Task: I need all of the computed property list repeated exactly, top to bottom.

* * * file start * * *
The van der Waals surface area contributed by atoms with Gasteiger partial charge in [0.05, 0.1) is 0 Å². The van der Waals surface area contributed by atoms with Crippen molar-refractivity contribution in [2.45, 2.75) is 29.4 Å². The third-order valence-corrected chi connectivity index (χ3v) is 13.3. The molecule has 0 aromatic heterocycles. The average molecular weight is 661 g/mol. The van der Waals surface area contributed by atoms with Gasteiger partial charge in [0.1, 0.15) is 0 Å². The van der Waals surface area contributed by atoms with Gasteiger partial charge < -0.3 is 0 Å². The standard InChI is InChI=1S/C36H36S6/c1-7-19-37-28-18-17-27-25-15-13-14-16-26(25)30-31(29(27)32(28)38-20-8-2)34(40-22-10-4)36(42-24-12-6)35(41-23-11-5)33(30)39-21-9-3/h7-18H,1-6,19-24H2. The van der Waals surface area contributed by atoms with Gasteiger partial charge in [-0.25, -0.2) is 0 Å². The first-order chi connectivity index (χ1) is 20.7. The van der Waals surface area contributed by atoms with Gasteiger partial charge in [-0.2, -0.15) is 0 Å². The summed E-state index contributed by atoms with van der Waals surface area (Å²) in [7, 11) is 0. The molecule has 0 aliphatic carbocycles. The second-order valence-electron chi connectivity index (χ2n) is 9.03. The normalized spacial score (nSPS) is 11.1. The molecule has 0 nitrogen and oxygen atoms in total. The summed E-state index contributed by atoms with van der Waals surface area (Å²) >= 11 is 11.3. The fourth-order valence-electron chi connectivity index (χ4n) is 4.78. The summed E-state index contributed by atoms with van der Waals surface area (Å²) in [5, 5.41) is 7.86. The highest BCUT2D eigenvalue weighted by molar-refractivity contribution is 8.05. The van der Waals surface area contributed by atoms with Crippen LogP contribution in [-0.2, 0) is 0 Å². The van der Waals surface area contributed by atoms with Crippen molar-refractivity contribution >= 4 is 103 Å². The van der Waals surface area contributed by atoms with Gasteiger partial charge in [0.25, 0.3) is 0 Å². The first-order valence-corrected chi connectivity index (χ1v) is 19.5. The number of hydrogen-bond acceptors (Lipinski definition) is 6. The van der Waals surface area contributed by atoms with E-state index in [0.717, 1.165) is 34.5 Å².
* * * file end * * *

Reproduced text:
The van der Waals surface area contributed by atoms with Gasteiger partial charge in [0.05, 0.1) is 0 Å². The van der Waals surface area contributed by atoms with Crippen molar-refractivity contribution in [2.45, 2.75) is 29.4 Å². The third-order valence-corrected chi connectivity index (χ3v) is 13.3. The molecule has 0 aromatic heterocycles. The average molecular weight is 661 g/mol. The van der Waals surface area contributed by atoms with Gasteiger partial charge in [0.1, 0.15) is 0 Å². The van der Waals surface area contributed by atoms with Gasteiger partial charge < -0.3 is 0 Å². The standard InChI is InChI=1S/C36H36S6/c1-7-19-37-28-18-17-27-25-15-13-14-16-26(25)30-31(29(27)32(28)38-20-8-2)34(40-22-10-4)36(42-24-12-6)35(41-23-11-5)33(30)39-21-9-3/h7-18H,1-6,19-24H2. The van der Waals surface area contributed by atoms with Gasteiger partial charge in [-0.25, -0.2) is 0 Å². The first-order chi connectivity index (χ1) is 20.7. The van der Waals surface area contributed by atoms with Gasteiger partial charge in [-0.2, -0.15) is 0 Å². The summed E-state index contributed by atoms with van der Waals surface area (Å²) in [7, 11) is 0. The molecule has 0 aliphatic carbocycles. The second-order valence-electron chi connectivity index (χ2n) is 9.03. The normalized spacial score (nSPS) is 11.1. The molecule has 0 nitrogen and oxygen atoms in total. The summed E-state index contributed by atoms with van der Waals surface area (Å²) >= 11 is 11.3. The fourth-order valence-electron chi connectivity index (χ4n) is 4.78. The summed E-state index contributed by atoms with van der Waals surface area (Å²) in [5, 5.41) is 7.86. The highest BCUT2D eigenvalue weighted by molar-refractivity contribution is 8.05. The van der Waals surface area contributed by atoms with Crippen LogP contribution in [-0.2, 0) is 0 Å². The van der Waals surface area contributed by atoms with Crippen molar-refractivity contribution >= 4 is 103 Å². The van der Waals surface area contributed by atoms with Gasteiger partial charge in [0.25, 0.3) is 0 Å². The first-order valence-corrected chi connectivity index (χ1v) is 19.5. The number of hydrogen-bond acceptors (Lipinski definition) is 6. The van der Waals surface area contributed by atoms with E-state index in [0.717, 1.165) is 34.5 Å².